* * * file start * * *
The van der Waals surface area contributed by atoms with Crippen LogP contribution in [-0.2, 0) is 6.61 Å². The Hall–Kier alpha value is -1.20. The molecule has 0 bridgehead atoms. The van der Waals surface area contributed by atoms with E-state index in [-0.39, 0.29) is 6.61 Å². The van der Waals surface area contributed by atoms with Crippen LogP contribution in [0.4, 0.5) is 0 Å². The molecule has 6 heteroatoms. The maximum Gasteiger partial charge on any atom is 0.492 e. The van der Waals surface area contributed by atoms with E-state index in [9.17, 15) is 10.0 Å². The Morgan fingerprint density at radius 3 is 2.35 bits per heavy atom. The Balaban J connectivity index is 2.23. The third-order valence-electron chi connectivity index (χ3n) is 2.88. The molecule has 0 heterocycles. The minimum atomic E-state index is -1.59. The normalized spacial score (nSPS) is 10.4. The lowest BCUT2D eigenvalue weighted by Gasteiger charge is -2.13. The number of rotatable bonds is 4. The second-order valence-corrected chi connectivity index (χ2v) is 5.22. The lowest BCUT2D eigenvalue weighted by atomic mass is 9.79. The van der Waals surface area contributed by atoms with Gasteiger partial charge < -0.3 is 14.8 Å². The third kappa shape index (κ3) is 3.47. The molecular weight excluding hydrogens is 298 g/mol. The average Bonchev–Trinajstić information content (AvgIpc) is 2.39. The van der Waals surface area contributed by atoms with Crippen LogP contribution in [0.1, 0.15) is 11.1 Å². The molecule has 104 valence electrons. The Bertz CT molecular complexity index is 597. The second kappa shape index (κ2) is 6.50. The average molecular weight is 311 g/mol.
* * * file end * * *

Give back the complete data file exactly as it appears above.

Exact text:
The van der Waals surface area contributed by atoms with Crippen LogP contribution in [-0.2, 0) is 6.61 Å². The Hall–Kier alpha value is -1.20. The molecule has 0 bridgehead atoms. The van der Waals surface area contributed by atoms with E-state index in [-0.39, 0.29) is 6.61 Å². The van der Waals surface area contributed by atoms with Crippen LogP contribution in [0.4, 0.5) is 0 Å². The molecule has 6 heteroatoms. The maximum Gasteiger partial charge on any atom is 0.492 e. The van der Waals surface area contributed by atoms with E-state index in [9.17, 15) is 10.0 Å². The Morgan fingerprint density at radius 3 is 2.35 bits per heavy atom. The Balaban J connectivity index is 2.23. The third-order valence-electron chi connectivity index (χ3n) is 2.88. The molecule has 0 heterocycles. The minimum atomic E-state index is -1.59. The normalized spacial score (nSPS) is 10.4. The lowest BCUT2D eigenvalue weighted by Gasteiger charge is -2.13. The number of rotatable bonds is 4. The second-order valence-corrected chi connectivity index (χ2v) is 5.22. The lowest BCUT2D eigenvalue weighted by atomic mass is 9.79. The van der Waals surface area contributed by atoms with Gasteiger partial charge < -0.3 is 14.8 Å². The third kappa shape index (κ3) is 3.47. The molecular weight excluding hydrogens is 298 g/mol. The average Bonchev–Trinajstić information content (AvgIpc) is 2.39. The van der Waals surface area contributed by atoms with Crippen LogP contribution in [0.1, 0.15) is 11.1 Å². The molecule has 104 valence electrons. The Bertz CT molecular complexity index is 597. The second kappa shape index (κ2) is 6.50. The average molecular weight is 311 g/mol.